But you try anyway. It sounds good, you admire them, you are grateful for them and for their place in your life. You try to find the time to live out your calling, and a nap time gets interrupted. You try to start something in a new city, and you can’t figure out the culture. Your husband gets up at night with your kids, does almost everything you do at home, and is unceasingly gracious about it all, but he still works full time in middle management. And you have no desire to divide labor equally.
Because as much as there are longings in your heart, you can’t ignore one simple fact: You are loving your time with your children. Yes, the dirty work is no fun, but the relationship building, the conversations, the cuddles. You don’t want it to end. Ever. You want to soak it all up. You can’t get enough of it. The days slip by one by one, they are growing, changing, you are growing and changing, you have no desire for it to slow down even as you desire to write more, to let your voice and story be heard.
Even as the drum beats in your heart for Gaza, Ukraine, Syria and Australia, even though there are words that long to escape your fingers and fly into the world, you are intoxicated by the chubby fingers eating strawberries straight from the bushes and giggling with a toddler while wading deep into sea water still seems like the best way to spend the afternoon.
So this is where you find yourself – you’re not mom enough for the Godly Wife crowd, you’re not success-oriented enough for the Work Crowd, you’re not calling enough for the Live Out Your Calling people, but you’re trying to fit with all of them, keeping an orderly life, enjoying the kids and making pinteresting crafts while carving out time to write and read and think, exhausting yourself at both ends and coming up empty on all accounts, unable to enjoy any of it.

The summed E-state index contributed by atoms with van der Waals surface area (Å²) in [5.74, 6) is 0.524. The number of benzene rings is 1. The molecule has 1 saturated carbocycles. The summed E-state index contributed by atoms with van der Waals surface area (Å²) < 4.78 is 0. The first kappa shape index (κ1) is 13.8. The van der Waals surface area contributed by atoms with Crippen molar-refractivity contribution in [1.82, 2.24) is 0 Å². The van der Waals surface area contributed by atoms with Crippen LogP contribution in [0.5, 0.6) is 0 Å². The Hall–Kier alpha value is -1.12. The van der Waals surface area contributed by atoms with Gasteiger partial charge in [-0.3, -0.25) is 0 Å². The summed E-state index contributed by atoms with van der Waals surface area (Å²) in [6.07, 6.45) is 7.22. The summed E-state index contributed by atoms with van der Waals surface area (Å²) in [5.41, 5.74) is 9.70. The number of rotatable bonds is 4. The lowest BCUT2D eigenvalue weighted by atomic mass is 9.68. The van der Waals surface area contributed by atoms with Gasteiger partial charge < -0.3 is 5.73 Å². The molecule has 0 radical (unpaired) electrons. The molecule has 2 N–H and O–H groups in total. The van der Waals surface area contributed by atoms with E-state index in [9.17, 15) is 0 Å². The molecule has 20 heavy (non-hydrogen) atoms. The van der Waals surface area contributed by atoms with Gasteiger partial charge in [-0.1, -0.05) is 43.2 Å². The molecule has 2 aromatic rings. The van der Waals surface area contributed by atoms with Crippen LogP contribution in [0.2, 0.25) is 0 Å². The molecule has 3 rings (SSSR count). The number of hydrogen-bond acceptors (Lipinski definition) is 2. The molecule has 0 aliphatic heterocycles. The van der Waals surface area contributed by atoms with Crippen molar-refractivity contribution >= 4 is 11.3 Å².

It’s this feeling of failure that is so deep, eating slowly away at the core of who you are because nothing it finds there is good enough.
You sit down with your kids for a meal, and what you hear is, It’s not healthy enough. You failed. You haven’t been reading to them enough. You failed. You lost your temper. You failed.
Nap time starts and you sit down to write, and what you hear is, You haven’t been writing enough. You failed. You haven’t been stewarding your words. You failed. You don’t have enough readers. You failed.
The yoke around your jaw is heavy, its eating into your mouth, disabling your ability to speak, and for a long time, you do nothing at all.
He finds you where you are, bends down and eases the yoke off your jaw and anoints your head with oil. There is a quiet whisper. Most of the time, you’re too busy to hear it, but there are a few silent evenings, moments gathered when its shocking truthfulness is there in simplicity, freedom and grace.
You belong to me.
You’re not a mother or a writer, a woman or a wife, stay at home or work at home or work outside the home.
You are mine.
Women and men will try to pull you into their way of life, their books line your shelves, the blog posts and status updates echo in your mind, offering a list of ways to become something, to be part of the group, to perform for an audience who will applaud or boo; their way always involves an audience.
I offer you something else – belonging. A green pasture and still waters, a place where you can rest your head, where I will gently lead you through dark valleys and up high mountains. There won’t be a list of right and a list of wrong, only my voice, my Word, my presence, and only a living in that place of belonging where you can hear my words. And live.
You want a prescription, I’m sorry I have none. It’s going to look different for you than it will for another woman. I offer you no opportunity to feel better about yourself than anyone else. My ways afford no time and space for you to look down on others. It’s an invitation that I offer you – to belong, to live as Mine, to lay down and rest in this green pasture, and to enjoy those who are in it with you because my pastures stretch on forever. There is room for everyone.
So come. Come, daughter. Come and rest.